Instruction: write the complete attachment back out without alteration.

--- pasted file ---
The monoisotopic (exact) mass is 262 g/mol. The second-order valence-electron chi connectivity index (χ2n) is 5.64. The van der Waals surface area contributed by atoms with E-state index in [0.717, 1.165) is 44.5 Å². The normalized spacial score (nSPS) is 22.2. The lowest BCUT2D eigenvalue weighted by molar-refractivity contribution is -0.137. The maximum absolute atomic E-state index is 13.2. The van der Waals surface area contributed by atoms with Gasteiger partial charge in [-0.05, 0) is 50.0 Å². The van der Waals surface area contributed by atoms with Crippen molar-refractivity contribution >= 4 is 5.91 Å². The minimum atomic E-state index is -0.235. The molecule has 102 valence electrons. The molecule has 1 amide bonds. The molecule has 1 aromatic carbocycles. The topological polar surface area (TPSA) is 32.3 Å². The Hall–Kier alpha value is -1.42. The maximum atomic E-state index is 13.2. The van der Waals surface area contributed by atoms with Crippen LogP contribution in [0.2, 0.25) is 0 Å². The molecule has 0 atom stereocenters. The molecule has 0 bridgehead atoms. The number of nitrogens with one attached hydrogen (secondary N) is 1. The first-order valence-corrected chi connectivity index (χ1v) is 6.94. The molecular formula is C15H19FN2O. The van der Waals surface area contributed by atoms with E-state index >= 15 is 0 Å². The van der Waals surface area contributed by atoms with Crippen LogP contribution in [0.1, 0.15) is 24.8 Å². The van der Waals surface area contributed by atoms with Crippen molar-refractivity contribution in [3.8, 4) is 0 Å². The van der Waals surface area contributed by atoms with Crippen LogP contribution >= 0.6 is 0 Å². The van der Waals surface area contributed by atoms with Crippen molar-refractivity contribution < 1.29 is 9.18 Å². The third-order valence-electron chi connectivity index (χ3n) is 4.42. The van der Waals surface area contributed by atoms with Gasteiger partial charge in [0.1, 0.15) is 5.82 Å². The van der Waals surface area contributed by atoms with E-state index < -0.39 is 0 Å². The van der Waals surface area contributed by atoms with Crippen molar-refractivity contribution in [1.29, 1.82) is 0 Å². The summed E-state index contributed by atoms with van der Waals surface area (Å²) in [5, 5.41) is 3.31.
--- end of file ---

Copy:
The monoisotopic (exact) mass is 262 g/mol. The second-order valence-electron chi connectivity index (χ2n) is 5.64. The van der Waals surface area contributed by atoms with E-state index in [0.717, 1.165) is 44.5 Å². The normalized spacial score (nSPS) is 22.2. The lowest BCUT2D eigenvalue weighted by molar-refractivity contribution is -0.137. The maximum absolute atomic E-state index is 13.2. The van der Waals surface area contributed by atoms with Gasteiger partial charge in [-0.05, 0) is 50.0 Å². The van der Waals surface area contributed by atoms with Crippen molar-refractivity contribution >= 4 is 5.91 Å². The minimum atomic E-state index is -0.235. The molecule has 102 valence electrons. The molecule has 1 amide bonds. The molecule has 1 aromatic carbocycles. The topological polar surface area (TPSA) is 32.3 Å². The Hall–Kier alpha value is -1.42. The maximum atomic E-state index is 13.2. The van der Waals surface area contributed by atoms with Crippen LogP contribution in [0.2, 0.25) is 0 Å². The molecule has 0 atom stereocenters. The molecule has 0 bridgehead atoms. The number of nitrogens with one attached hydrogen (secondary N) is 1. The first-order valence-corrected chi connectivity index (χ1v) is 6.94. The molecular formula is C15H19FN2O. The van der Waals surface area contributed by atoms with E-state index >= 15 is 0 Å². The van der Waals surface area contributed by atoms with Crippen LogP contribution in [0.1, 0.15) is 24.8 Å². The van der Waals surface area contributed by atoms with Crippen molar-refractivity contribution in [3.8, 4) is 0 Å². The van der Waals surface area contributed by atoms with Crippen LogP contribution >= 0.6 is 0 Å². The van der Waals surface area contributed by atoms with Crippen molar-refractivity contribution < 1.29 is 9.18 Å². The third-order valence-electron chi connectivity index (χ3n) is 4.42. The van der Waals surface area contributed by atoms with Gasteiger partial charge in [0.1, 0.15) is 5.82 Å². The van der Waals surface area contributed by atoms with E-state index < -0.39 is 0 Å². The van der Waals surface area contributed by atoms with Crippen molar-refractivity contribution in [1.29, 1.82) is 0 Å². The summed E-state index contributed by atoms with van der Waals surface area (Å²) in [5, 5.41) is 3.31.